Saturday, September 30

US yields advance broadly as strong payrolls reinforce continued Fed tightening

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NEW YORK — US Treasury yields rose

sharply on Friday after data showed the world’s largest economy

created far more jobs than expected in July, bolstering

expectations the Federal Reserve will continue to raise interest

rates in the next few meetings to slow inflation.

The rise in US Treasury yields, from two-year notes to

30-year bonds, ranged from 10 to 22 basis points (bps).

A closely watched part of the US Treasury yield curve

inverted by as much as -45 bps on Friday, the deepest inversion

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since August 2000, as investors priced in a 75-bps Fed rate hike

next month after the strong payrolls number. The curve was last

inverted by -41 bps.

The inversion of this yield curve preceded the last eight

US recessions, analysts said.

The latest jobs report, though, suggested that the US

economy is nowhere near recession right now.

Data showed US nonfarm payrolls increased by 528,000 jobs

last month. The number for June was revised slightly higher to

show 398,000 jobs created instead of the previously reported


Average hourly earnings, a gauge of wage inflation and a key

metric tracked by the Fed, climbed 0.5% after rising 0.4% in

June, the data showed. That left the year-on-year increase in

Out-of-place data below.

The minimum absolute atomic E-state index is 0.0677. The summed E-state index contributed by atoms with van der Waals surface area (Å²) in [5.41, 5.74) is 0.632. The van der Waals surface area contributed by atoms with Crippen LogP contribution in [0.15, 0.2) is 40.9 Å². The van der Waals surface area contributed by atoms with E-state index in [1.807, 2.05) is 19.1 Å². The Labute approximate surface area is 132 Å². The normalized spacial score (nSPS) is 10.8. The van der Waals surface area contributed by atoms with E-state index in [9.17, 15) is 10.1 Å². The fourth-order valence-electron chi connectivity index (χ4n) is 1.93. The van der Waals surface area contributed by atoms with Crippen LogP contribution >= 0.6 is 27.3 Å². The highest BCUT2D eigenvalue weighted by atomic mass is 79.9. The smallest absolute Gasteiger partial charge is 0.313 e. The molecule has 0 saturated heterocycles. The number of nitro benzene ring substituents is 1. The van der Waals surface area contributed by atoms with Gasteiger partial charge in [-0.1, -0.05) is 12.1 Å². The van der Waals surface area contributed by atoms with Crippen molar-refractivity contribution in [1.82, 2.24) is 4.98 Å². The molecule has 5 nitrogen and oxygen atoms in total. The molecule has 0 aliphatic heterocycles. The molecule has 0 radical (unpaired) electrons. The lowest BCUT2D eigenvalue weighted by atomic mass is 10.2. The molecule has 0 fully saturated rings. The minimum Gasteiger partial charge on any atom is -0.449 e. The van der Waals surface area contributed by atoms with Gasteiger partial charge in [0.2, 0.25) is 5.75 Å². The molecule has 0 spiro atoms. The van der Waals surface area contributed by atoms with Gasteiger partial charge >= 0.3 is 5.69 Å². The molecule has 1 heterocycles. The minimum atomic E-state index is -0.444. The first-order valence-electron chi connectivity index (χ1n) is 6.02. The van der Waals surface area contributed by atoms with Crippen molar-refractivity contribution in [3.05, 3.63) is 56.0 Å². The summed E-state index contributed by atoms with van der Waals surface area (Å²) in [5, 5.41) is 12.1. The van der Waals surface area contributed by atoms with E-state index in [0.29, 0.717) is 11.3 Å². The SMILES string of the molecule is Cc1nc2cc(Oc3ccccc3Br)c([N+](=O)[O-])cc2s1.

wages at 5.2%, compared with forecasts for a 4.9% rise.

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“Another very strong payrolls report is going to put the Fed

firmly back on their hawkish path,” wrote PIMCO economists

Tiffany Wilding and Allison Boxer.

“Wage inflation was again firm: a sign that core price

inflation will remain sticky despite some relief in food and

energy prices over the coming months. A 75-basis-point rate hike

in September is now likely to be the base case for Fed

officials, as they pull forward additional hikes in 2022 yet

again,” they added.

US rate futures have priced in a 69% chance of a 75 bps

hike, up from about 41% before the payrolls data. Futures

traders have also factored in a fed funds rate of 3.57% and

additional tightening of around 122 bps by the end of the year.

In afternoon trading, the yield on 10-year Treasury notes

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was up 15 bps at 2.8287%.

On the week, 10-year yields climbed 18 bps, the largest

increase in one month.

US 30-year bond yields rose nearly 10 bps to 3.0605%

. It advanced to two-week peaks of 3.106% on the day.

On a weekly basis, 30-year yields were up nearly 9 bps, a

one-month high.

At the short end of the curve, the US two-year yield

which typically tracks interest rate expectations,

hit a two-week high of 3.25% and was last up 20.7 bps at


This yield rose 34 bps this week, the biggest weekly rise in

about two months.

August 5 Friday 3:49PM New York / 1949 GMT

Price Current Net

Yield % Change


Three-month bills 2.4975 2.5476 0.105

Six-month bills 2.9725 3.0587 0.109

Two-year note 99-138/256 3.2422 0.205

Three-year note 99-124/256 3.1849 0.216

Five-year note 99 2.9675 0.192

Seven-year note 98-52/256 2.9113 0.175

10-year note 100-96/256 2.8305 0.154

20-year bond 99-164/256 3.2746 0.130

30-year bond 96-80/256 3.0646 0.104


Last (bps) Net



US 2-year dollar swap 25.25 -2.00


US 3-year dollar swap 8.25 -2.00


US 5-year dollar swap 3.50 -0.50


US 10-year dollar swap 5.75 -0.25


US 30-year dollar swap -30.25 -0.50


(Reporting by Gertrude Chavez-Dreyfuss; Editing by David

Goodman, David Holmes and Cynthia Osterman)



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